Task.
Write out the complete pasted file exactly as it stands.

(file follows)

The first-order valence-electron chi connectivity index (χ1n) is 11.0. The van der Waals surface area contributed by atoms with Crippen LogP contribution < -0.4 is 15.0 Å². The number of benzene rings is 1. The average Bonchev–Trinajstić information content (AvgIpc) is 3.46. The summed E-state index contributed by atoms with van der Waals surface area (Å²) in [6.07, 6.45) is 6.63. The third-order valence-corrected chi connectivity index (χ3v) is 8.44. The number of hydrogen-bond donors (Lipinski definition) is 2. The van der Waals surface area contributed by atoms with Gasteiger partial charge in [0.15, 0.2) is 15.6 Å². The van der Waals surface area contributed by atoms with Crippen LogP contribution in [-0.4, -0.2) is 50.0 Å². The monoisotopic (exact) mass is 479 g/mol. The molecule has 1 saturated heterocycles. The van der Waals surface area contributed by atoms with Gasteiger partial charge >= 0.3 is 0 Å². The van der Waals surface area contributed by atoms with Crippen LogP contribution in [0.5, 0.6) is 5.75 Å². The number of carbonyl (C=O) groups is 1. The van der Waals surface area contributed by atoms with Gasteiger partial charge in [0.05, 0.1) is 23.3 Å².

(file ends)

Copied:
The first-order valence-electron chi connectivity index (χ1n) is 11.0. The van der Waals surface area contributed by atoms with Crippen LogP contribution < -0.4 is 15.0 Å². The number of benzene rings is 1. The average Bonchev–Trinajstić information content (AvgIpc) is 3.46. The summed E-state index contributed by atoms with van der Waals surface area (Å²) in [6.07, 6.45) is 6.63. The third-order valence-corrected chi connectivity index (χ3v) is 8.44. The number of hydrogen-bond donors (Lipinski definition) is 2. The van der Waals surface area contributed by atoms with Gasteiger partial charge in [0.15, 0.2) is 15.6 Å². The van der Waals surface area contributed by atoms with Crippen LogP contribution in [-0.4, -0.2) is 50.0 Å². The monoisotopic (exact) mass is 479 g/mol. The molecule has 1 saturated heterocycles. The van der Waals surface area contributed by atoms with Gasteiger partial charge >= 0.3 is 0 Å². The van der Waals surface area contributed by atoms with Crippen LogP contribution in [0.5, 0.6) is 5.75 Å². The number of carbonyl (C=O) groups is 1. The van der Waals surface area contributed by atoms with Gasteiger partial charge in [0.05, 0.1) is 23.3 Å².